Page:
Avraham vs. Iyov

  • Harav Yaakov Medan
Translated by David Strauss
Dedicated in memory of Rabbi Jack Sable z”l and
Ambassador Yehuda Avner z”l
By Debbie and David Sable

I. The Words of Satan

            The story of the Akeida opens with the words, "And it came to pass after these things" (Bereishit 22:1). Rashi (based on the Gemara in Sanhedrin 89b) proposes two explanations:
"After these things [or: words]" – Some of our Rabbis say that it means after the words of Satan, who denounced Avraham, saying: “Of all the banquets that Avraham prepared, not a single bullock nor a single ram did he bring as a sacrifice to You.” God replied to him: “Does he do anything at all except for his son's sake? Yet if I were to bid him: ‘Sacrifice him to Me,’ he would not refuse.”
Others say it means after the words of Yishmael, who boasted to Yitzchak that he had been circumcised when he was thirteen years old without resisting. Yitzchak replied to him: “You think to intimidate me by mentioning the loss of one part of the body! If the Holy One, blessed is He, were to tell me: ‘Sacrifice yourself to Me,’ I would not refuse.” (Rashi, Bereishit 22:1)
            The two conversations that Rashi reports as having preceded the Akeida are not recorded in Scripture. The disagreement between the two views of Chazal cited by Rashi relates to the question of whether the hero of the Akeida was Avraham or Yitzchak. An argument can be made for both options, and this disagreement is found also in various piyyutim and midrashim. Since in my opinion the biblical passage points to Avraham as the hero, I will focus on the first opinion cited by Rashi, which deals with the conversation between God and Satan.
            From where did the Sages derive this conversation between God and Satan? Why was Avraham denounced for not having sacrificed a bullock or a ram at any of the banquets that he had prepared? The answer to these questions is found at the beginning of the book of Iyov:
And the Lord said unto Satan: “Have you considered My servant Iyov, that there is none like him in the earth, a whole-hearted and an upright man, one that fears God, and shuns evil?” 
Then Satan answered the Lord, and said: “Does Iyov fear God for nought? Have not You made a hedge about him, and about his house, and about all that he has, on every side? You have blessed the work of his hands, and his possessions are increased in the land. But put forth Your hand now, and touch all that he has, surely he will blaspheme You to Your face.” (Iyov 1:8-11)
The Satan who denounced Iyov is the same Satan who denounced Avraham according to Chazal.
Chazal also took the accusation regarding Avraham's failure to offer sacrifices at his banquets from what is reported earlier about Iyov:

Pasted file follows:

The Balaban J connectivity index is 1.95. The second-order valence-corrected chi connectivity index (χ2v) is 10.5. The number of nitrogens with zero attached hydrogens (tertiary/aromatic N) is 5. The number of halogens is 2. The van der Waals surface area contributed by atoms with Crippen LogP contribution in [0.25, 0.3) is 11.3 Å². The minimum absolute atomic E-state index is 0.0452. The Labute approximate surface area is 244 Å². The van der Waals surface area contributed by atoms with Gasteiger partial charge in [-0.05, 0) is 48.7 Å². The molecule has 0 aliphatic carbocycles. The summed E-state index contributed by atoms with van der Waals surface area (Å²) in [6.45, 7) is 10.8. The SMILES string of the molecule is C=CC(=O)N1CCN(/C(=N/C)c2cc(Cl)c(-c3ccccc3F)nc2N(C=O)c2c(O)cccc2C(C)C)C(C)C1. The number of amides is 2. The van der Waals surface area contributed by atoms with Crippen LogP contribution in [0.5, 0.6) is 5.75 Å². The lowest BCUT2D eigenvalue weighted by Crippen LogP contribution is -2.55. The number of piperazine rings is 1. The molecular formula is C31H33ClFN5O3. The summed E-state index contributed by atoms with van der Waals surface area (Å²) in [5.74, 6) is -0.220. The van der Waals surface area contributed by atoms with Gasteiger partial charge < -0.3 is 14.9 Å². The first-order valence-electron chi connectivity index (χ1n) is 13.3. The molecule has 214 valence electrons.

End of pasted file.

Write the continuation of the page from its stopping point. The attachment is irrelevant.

And it was so, when the days of their feasting were gone about, that Iyov sent and sanctified them, and rose up early in the morning, and offered burnt-offerings according to the number of them all; for Iyov said: It may be that my sons have sinned, and blasphemed God in their hearts. Thus did Iyov continually. (Iyov 1:5) 
Iyov offered sacrifices as an inseparable part of his feast days, and this is what Satan expected Avraham to do at his banquets.
Chazal dealt at length with the comparison between Avraham and Iyov, especially in light of the first words of Elifaz the Temanite:
Then answered Elifaz the Temanite, and said: If one venture (ha-nisa) a word unto you, will you be weary? But who can withhold himself from speaking? (Iyov 4:1-2)
Chazal compared this verse to the beginning of the account of the Akeida: "And God tried (nisa) Avraham" (Bereishit 22:1). The Midrash says as follows:
Another explanation: "If one venture a word." Rav Chama bar Chanina said: Thus said Satan to Avraham: Shall a great man like you do this? Surely you, who bring people under the wings of the Shekhina, if you kill your son, everyone will distance themselves from you, and call you a murderer. Avraham said to him: I will not listen to your counsel.
Another explanation: "If one venture a word." Rabbi Yose ben Zimra said: Thus said Satan to Avraham: Is it not you, at whose door all the great men in the world arrive early in the morning, and from whom they take advice? If you do this, everyone will abandon you. Come back! But Avraham did not listen to his counsel.
Another explanation: "If one venture a word." Rabbi Elazar ben Pedat said: Thus Satan said to him: Is it not you, whom all the princes see and before whom they rise, and even those riding on horses dismount and kneel before you. If you do this, all knees will kneel and kick you, as it is written: "Your words have upheld him that was falling" (Iyov 4:4). (Midrash ha-Gadol, Vayera, pp. 346-347)
            All three opinions in the Midrash relate to one central idea: loneliness. If Avraham would offer Yitzchak as a sacrifice, his relationship with his wife Sara, with his friends and with all the people who recognize the novelty of his teachings would collapse. Iyov complains about such loneliness the entire length of his book:
He has put my brethren far from me, and mine acquaintance are wholly estranged from me. My kinsfolk have failed, and my familiar friends have forgotten me. They that dwell in my house, and my maids, count me for a stranger; I am become an alien in their sight. I call unto my servant, and he gives me no answer, though I entreat him with my mouth. My breath is abhorred of my wife, and I am loathsome to the children of my tribe. (Iyov 19:13-17)